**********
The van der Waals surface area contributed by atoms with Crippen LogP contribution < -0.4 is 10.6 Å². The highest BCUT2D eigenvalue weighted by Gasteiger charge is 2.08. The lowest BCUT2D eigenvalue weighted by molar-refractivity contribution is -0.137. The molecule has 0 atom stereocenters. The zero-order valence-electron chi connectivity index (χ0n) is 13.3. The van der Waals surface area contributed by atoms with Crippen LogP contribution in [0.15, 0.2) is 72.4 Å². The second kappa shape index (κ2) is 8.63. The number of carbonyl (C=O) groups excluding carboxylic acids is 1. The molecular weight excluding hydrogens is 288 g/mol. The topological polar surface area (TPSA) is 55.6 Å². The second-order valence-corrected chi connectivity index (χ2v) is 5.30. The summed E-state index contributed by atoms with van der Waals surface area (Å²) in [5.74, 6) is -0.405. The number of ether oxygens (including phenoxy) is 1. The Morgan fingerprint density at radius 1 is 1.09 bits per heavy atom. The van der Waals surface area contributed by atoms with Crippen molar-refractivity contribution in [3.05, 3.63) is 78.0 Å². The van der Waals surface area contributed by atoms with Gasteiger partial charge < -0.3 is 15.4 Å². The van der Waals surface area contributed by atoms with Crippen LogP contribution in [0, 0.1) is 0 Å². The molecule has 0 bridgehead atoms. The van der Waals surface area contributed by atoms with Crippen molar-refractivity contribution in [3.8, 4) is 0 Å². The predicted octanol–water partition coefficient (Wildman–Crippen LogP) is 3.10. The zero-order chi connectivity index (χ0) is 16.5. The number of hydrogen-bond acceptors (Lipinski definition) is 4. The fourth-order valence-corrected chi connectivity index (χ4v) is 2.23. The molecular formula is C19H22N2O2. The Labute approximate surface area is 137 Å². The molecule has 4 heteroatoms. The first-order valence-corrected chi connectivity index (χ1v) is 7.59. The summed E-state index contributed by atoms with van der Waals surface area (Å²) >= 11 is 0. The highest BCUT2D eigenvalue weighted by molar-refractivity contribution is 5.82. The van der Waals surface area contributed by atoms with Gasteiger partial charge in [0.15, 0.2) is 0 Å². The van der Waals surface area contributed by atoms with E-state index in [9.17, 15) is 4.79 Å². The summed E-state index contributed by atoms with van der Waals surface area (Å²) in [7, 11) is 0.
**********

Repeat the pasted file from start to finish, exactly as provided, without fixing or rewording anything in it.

The van der Waals surface area contributed by atoms with Crippen LogP contribution < -0.4 is 10.6 Å². The highest BCUT2D eigenvalue weighted by Gasteiger charge is 2.08. The lowest BCUT2D eigenvalue weighted by molar-refractivity contribution is -0.137. The molecule has 0 atom stereocenters. The zero-order valence-electron chi connectivity index (χ0n) is 13.3. The van der Waals surface area contributed by atoms with Crippen LogP contribution in [0.15, 0.2) is 72.4 Å². The second kappa shape index (κ2) is 8.63. The number of carbonyl (C=O) groups excluding carboxylic acids is 1. The molecular weight excluding hydrogens is 288 g/mol. The topological polar surface area (TPSA) is 55.6 Å². The second-order valence-corrected chi connectivity index (χ2v) is 5.30. The summed E-state index contributed by atoms with van der Waals surface area (Å²) in [5.74, 6) is -0.405. The number of ether oxygens (including phenoxy) is 1. The Morgan fingerprint density at radius 1 is 1.09 bits per heavy atom. The van der Waals surface area contributed by atoms with Crippen molar-refractivity contribution in [3.05, 3.63) is 78.0 Å². The van der Waals surface area contributed by atoms with Gasteiger partial charge < -0.3 is 15.4 Å². The van der Waals surface area contributed by atoms with Crippen LogP contribution in [0, 0.1) is 0 Å². The molecule has 0 bridgehead atoms. The van der Waals surface area contributed by atoms with Crippen molar-refractivity contribution in [3.8, 4) is 0 Å². The predicted octanol–water partition coefficient (Wildman–Crippen LogP) is 3.10. The zero-order chi connectivity index (χ0) is 16.5. The number of hydrogen-bond acceptors (Lipinski definition) is 4. The fourth-order valence-corrected chi connectivity index (χ4v) is 2.23. The molecular formula is C19H22N2O2. The Labute approximate surface area is 137 Å². The molecule has 4 heteroatoms. The first-order valence-corrected chi connectivity index (χ1v) is 7.59. The summed E-state index contributed by atoms with van der Waals surface area (Å²) >= 11 is 0. The highest BCUT2D eigenvalue weighted by molar-refractivity contribution is 5.82. The van der Waals surface area contributed by atoms with Gasteiger partial charge in [0.15, 0.2) is 0 Å². The van der Waals surface area contributed by atoms with E-state index in [9.17, 15) is 4.79 Å². The summed E-state index contributed by atoms with van der Waals surface area (Å²) in [7, 11) is 0.